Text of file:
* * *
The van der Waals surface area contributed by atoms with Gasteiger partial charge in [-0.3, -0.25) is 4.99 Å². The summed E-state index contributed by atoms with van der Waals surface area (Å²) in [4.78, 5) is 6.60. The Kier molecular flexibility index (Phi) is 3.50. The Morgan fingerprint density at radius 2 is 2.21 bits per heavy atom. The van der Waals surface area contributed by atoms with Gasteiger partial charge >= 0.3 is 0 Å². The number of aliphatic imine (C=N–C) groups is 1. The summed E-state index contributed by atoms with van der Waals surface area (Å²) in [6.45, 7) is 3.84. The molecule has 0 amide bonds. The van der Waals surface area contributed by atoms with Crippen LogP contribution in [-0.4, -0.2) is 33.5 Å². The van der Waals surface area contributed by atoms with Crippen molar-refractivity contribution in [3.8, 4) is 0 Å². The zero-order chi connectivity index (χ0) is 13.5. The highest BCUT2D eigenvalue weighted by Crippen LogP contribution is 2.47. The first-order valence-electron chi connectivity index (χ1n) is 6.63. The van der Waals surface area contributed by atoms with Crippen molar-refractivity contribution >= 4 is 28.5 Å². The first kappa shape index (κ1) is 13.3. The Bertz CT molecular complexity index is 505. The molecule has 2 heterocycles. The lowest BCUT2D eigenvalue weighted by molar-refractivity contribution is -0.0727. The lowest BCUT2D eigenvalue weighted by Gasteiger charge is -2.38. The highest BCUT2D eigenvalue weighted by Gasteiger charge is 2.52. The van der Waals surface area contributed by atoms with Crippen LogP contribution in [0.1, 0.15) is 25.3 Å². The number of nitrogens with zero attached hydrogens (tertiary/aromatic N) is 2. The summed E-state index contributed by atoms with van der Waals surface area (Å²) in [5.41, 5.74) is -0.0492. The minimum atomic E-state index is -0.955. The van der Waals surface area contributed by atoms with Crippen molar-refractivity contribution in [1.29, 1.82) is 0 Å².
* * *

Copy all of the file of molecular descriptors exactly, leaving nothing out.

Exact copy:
The van der Waals surface area contributed by atoms with Gasteiger partial charge in [-0.3, -0.25) is 4.99 Å². The summed E-state index contributed by atoms with van der Waals surface area (Å²) in [4.78, 5) is 6.60. The Kier molecular flexibility index (Phi) is 3.50. The Morgan fingerprint density at radius 2 is 2.21 bits per heavy atom. The van der Waals surface area contributed by atoms with Gasteiger partial charge >= 0.3 is 0 Å². The number of aliphatic imine (C=N–C) groups is 1. The summed E-state index contributed by atoms with van der Waals surface area (Å²) in [6.45, 7) is 3.84. The molecule has 0 amide bonds. The van der Waals surface area contributed by atoms with Crippen LogP contribution in [-0.4, -0.2) is 33.5 Å². The van der Waals surface area contributed by atoms with Crippen molar-refractivity contribution in [3.8, 4) is 0 Å². The zero-order chi connectivity index (χ0) is 13.5. The highest BCUT2D eigenvalue weighted by Crippen LogP contribution is 2.47. The first-order valence-electron chi connectivity index (χ1n) is 6.63. The van der Waals surface area contributed by atoms with Crippen molar-refractivity contribution >= 4 is 28.5 Å². The first kappa shape index (κ1) is 13.3. The Bertz CT molecular complexity index is 505. The molecule has 2 heterocycles. The lowest BCUT2D eigenvalue weighted by molar-refractivity contribution is -0.0727. The lowest BCUT2D eigenvalue weighted by Gasteiger charge is -2.38. The highest BCUT2D eigenvalue weighted by Gasteiger charge is 2.52. The van der Waals surface area contributed by atoms with Crippen LogP contribution in [0.1, 0.15) is 25.3 Å². The number of nitrogens with zero attached hydrogens (tertiary/aromatic N) is 2. The summed E-state index contributed by atoms with van der Waals surface area (Å²) in [5.41, 5.74) is -0.0492. The minimum atomic E-state index is -0.955. The van der Waals surface area contributed by atoms with Crippen molar-refractivity contribution in [1.29, 1.82) is 0 Å².